Government and politicsEdit

The structure of Upper St. Clair is a managerial government along with an elected Board of Commissioners consisting of seven members. In a Commission/Manager form of government, the main responsibility of the Board of Commissioner is to function as a policy-making body of government, while the managerial body is responsible for the administrative functions of the Township.

Matthew R. Serakowski is the current Township Manager and Mark S. Mansfield is the current Assistant Township Manager. The elected Board of Commissioners are Mark D. Christie (President), Nicholas J. Seitanakis (Vice President), Russell Del Re, C. Elise Logan, Robert W. Orchowski, Daniel R. Paoly, and Ronald J. Pardini.[17]

Jonathan Wharton is the current Chief of Police, who was appointed in August 2018.[18]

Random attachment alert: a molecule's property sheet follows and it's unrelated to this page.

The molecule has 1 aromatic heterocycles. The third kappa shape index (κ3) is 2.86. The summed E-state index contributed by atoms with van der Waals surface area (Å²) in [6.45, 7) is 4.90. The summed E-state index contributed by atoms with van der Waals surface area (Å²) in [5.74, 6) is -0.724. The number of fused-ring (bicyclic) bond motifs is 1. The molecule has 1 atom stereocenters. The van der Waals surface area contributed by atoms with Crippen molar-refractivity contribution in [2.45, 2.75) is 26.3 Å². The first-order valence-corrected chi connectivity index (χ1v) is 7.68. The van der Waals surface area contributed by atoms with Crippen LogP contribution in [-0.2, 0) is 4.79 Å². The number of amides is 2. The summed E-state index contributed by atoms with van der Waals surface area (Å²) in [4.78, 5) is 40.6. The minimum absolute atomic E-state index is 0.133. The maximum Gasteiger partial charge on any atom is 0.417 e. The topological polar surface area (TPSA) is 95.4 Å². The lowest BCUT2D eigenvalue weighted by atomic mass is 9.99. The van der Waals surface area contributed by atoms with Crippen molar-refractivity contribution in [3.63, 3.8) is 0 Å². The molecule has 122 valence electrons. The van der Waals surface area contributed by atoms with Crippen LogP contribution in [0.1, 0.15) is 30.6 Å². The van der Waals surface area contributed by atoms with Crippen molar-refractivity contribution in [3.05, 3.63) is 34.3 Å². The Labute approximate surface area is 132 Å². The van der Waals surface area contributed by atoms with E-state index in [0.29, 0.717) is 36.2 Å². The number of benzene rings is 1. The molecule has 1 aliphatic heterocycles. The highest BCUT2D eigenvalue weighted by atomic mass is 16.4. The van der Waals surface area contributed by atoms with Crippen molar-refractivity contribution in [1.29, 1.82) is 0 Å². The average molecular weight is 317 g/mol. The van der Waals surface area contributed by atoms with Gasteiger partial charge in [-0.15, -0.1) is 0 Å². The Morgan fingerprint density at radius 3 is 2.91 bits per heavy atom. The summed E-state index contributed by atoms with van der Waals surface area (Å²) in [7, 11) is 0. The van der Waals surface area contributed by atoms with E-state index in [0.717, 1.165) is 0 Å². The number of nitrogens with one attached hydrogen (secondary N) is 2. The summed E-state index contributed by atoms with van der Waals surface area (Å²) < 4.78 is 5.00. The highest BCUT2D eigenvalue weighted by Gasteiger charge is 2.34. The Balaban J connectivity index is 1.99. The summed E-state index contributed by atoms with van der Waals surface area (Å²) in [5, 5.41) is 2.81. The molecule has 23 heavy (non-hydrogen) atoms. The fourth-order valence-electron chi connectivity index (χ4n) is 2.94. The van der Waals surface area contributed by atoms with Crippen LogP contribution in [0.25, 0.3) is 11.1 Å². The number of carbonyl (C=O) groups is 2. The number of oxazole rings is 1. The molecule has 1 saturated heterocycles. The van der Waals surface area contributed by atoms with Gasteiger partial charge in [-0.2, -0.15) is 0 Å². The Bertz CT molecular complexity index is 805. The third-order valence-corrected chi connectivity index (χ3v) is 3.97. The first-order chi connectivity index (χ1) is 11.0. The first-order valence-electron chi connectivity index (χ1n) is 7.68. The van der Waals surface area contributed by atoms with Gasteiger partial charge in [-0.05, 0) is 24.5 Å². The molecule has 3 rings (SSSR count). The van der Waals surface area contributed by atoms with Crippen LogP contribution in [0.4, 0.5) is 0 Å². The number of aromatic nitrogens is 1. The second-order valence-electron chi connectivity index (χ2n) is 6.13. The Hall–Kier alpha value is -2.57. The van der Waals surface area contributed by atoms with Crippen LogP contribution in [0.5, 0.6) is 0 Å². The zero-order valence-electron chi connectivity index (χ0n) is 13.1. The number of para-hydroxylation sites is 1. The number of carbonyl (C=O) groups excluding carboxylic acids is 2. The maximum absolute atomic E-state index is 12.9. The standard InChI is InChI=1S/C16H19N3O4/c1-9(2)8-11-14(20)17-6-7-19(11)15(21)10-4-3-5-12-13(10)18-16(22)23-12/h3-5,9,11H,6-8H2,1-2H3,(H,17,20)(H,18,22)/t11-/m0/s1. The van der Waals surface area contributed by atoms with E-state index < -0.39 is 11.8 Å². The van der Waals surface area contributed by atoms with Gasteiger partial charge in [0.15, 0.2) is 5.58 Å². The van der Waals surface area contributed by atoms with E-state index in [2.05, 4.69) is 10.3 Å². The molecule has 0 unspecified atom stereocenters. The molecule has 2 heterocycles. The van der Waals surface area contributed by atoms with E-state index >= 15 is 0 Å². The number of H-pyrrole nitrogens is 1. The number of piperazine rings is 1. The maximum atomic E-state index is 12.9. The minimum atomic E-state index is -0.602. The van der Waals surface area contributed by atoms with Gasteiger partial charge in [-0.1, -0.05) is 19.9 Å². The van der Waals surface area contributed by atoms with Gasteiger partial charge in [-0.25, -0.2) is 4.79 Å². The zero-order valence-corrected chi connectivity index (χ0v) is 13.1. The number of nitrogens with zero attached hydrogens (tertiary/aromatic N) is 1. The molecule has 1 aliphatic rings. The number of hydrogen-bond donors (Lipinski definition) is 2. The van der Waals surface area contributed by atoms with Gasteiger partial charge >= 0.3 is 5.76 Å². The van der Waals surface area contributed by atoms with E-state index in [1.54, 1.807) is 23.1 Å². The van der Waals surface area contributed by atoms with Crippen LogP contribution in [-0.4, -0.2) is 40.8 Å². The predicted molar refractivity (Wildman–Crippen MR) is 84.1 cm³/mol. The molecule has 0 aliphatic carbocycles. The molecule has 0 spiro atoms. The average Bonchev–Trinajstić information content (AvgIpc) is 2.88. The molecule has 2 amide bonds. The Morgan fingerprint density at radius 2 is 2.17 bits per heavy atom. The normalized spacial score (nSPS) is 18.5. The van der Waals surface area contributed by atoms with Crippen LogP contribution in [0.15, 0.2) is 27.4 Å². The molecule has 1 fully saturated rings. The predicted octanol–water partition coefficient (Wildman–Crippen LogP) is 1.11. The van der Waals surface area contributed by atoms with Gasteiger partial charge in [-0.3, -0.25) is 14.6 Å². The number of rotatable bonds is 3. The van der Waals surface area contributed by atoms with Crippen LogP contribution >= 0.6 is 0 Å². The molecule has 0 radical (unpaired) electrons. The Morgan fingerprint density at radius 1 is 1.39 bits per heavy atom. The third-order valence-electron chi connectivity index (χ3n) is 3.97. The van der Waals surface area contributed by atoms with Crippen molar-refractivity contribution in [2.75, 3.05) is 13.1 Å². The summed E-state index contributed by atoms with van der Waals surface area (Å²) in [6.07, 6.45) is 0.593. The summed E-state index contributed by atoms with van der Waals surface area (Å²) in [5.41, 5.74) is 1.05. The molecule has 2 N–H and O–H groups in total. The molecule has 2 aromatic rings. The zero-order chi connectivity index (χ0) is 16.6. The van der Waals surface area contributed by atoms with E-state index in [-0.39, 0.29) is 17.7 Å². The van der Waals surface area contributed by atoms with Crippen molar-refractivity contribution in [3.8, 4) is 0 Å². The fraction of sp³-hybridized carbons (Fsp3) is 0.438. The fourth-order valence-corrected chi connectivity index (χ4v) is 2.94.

Best places to live in the USEdit

Upper St. Clair was ranked as one of the 10 best places to live in the United States in 2009, according to U.S. News & World Report.[19]

Notable peopleEdit


  1. ^ "2016 U.S. Gazetteer Files". United States Census Bureau. Retrieved August 13, 2017.
  2. ^ a b Bureau, U. S. Census. "U.S. Census website". United States Census Bureau. US Census Bureau. Retrieved December 1, 2019.
  3. ^ "History of Upper St. Clair". Township of Upper St. Clair. Archived from the original on July 14, 2010. Retrieved July 23, 2009.
  4. ^ *Klos, Stanley L. (2004). ""Arthur St. Clair"". President Who? Forgotten Founders. Pittsburgh, Pennsylvania: Evisum, Inc. ISBN 0-9752627-5-0.
  5. ^ Pennsylvania Code Title 302, Section 25.1–101 et seq.
  6. ^ "Top 20 and Bottom 20 Wealthiest Suburbs". ERSI. Retrieved December 15, 2016.